Rabbi I Have a Problem

Is the halachic definition of who is a Jew outdated?

An Orthodox and a Reform rabbi debate issues in contemporary Jewish life


QUESTION:  If more than half the people who went on aliyah last year under Israel’s Law of Return are not halachically Jewish, doesn’t this render the traditional definition of Jewish status obsolete and it isn’t time for a radical rethink?

Rabbi Brawer: One might approach the matter of Israel’s Law of Return by recognising that standards of halachah and standards of citizenship need not necessarily be aligned. One may recognise that there are individuals who, according to the strict interpretation of halachah, are not considered Jewish, but who very much identify as such, and have much to contribute to the Jewish people and the state of Israel. 

While it is only right that halachists be guided within the framework of halachah, one must at least recognise that there are other non-halachic frameworks that set out to define Jewishness. 

The state should not be put in a position to enforce halachah, nor should halachah be placed in a position in which it must bend its principles to comply with the needs of the state. The question of halachic status should be settled by halachic experts. The question of citizenship should be defined by the state.

And it is not just the state of Israel that adopts the broadest definition of Jewishness. Many Jewish institutions, such as Birthright tours, federations, Jewish community centres and Jewish schools welcome all self-identifying Jews. Is this dichotomy of identity tenable in the long term? It is hard to know. The reality is that we currently have concentric circles of Jewishness and broad umbrella Jewish institutions welcome the widest possible circle.

I have spoken out against conversion policies that I believe are unnecesary and at times cruel’

Having said this, I think the issue of conversion is pertinent. In many cases, the standards demanded by some rabbinic courts are far more stringent than they need be. I have spoken out publicly against conversion policies that I believe are unnecessary and at times cruel. I am critical of the lack of transparency and accountability in many a conversion process. I believe a prospective convert should be told at the outset precisely what the process entails, how they will be assessed and how long it ought to take. I feel strongly there should exist an independent panel of expert rabbis and lay leaders to whom a prospective convert might turn should they detect abuses in their conversion process.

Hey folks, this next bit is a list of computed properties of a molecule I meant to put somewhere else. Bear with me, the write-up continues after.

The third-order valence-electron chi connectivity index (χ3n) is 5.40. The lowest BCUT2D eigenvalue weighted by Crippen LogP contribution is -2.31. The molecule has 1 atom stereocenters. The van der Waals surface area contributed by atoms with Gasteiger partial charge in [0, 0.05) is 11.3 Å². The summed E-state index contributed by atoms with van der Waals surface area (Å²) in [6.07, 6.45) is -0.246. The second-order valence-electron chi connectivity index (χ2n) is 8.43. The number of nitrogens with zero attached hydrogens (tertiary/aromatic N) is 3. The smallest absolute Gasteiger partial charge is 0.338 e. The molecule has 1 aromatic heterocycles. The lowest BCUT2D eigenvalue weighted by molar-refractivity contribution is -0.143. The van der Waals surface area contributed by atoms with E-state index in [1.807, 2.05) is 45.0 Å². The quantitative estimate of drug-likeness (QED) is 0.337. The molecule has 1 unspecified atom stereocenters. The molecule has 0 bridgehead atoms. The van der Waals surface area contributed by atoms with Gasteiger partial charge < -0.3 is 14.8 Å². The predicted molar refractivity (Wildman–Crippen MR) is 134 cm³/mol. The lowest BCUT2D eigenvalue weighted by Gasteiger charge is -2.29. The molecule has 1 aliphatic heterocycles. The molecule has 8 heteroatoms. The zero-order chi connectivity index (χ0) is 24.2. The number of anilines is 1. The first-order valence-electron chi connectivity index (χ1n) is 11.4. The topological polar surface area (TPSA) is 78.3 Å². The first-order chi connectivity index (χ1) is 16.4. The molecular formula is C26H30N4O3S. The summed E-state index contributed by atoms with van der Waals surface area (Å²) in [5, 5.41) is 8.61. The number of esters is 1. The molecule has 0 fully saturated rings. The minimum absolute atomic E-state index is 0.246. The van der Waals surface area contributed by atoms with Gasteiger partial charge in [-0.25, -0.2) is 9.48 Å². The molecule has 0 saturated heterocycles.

A more flexible approach to conversion might go some way to narrowing the gap between definitions of Jewishness. At the same time, I believe conversion is a most serious matter and requires a robust procedure. Invariably there will be a significant gap between a halachic conversion and other, broader definitions of Jewishness.

Rabbi Brawer is Neubauer chief executive of Hillel, Tufts University

Rabbi Romain: 

 Your question highlights two black holes in modern Jewish life. 

The first is that there is a wide discrepancy between Jewish status and Jewish identity. The current definition is that someone has Jewish status if they have a Jewish mother or converted to Judaism. 

But there are many who consider themselves to be Jews, even though they only have a Jewish father or grandfather. They had a Jewish upbringing, or sense of heritage, and identify as Jewish.

Quite apart from the Nuremberg argument -— if they were good enough for Hitler to murder as Jews, why are they not good enough for us to let them live as Jews? There is a more fundamental issue: why would we want to deny them their Jewishness?

In addition, at a time of low numbers and rising antisemitism, is it not in our interest to welcome those with Jewish family connections and be as inclusive as possible of our own relatives?

The second black hole is that the state of Israel recognises these people as Jewish for purposes of citizenship. They can become members of Knesset and fight in the Israeli army, but the religious authorities do not accept them as Jewish and will not marry or bury them. 

It is hard not to see this as a terrible stain on religious thinking, lacking both compassion and common sense. It also ignores the fact that a Jewish father can transmit his love of Judaism, as much as a mother can.

They can become members of Knesset but the authorities will not marry or bury them

What is remarkable is that the matrilineal definition of Jewish status is not original to Judaism, but a later development.

In the Bible, Jewish status was patrilineal, which is why it mattered not that Joseph married the daughter of an Egyptian priest or Moses married that of a Midianite priest (and why priestly descent went through the father’s line, and why your Hebrew name was after his name, not your mother’s, as still happens).

It was only in rabbinic times that the definition was altered to the female line, because of the needs of the time back then. If we can have had one massive change in Jewish status, we can have another today: that you are Jewish if you have one Jewish parent, of either gender.

This has now been adopted by Progressive movements world-wide. It recognises the reality of modern Jewish life and should be emulated by other groups too.

Jonathan Romain is rabbi at Maidenhead (Reform) Synagogue 

If you have a problem to put to our rabbis, please ring 020 7415 1676 or email with details

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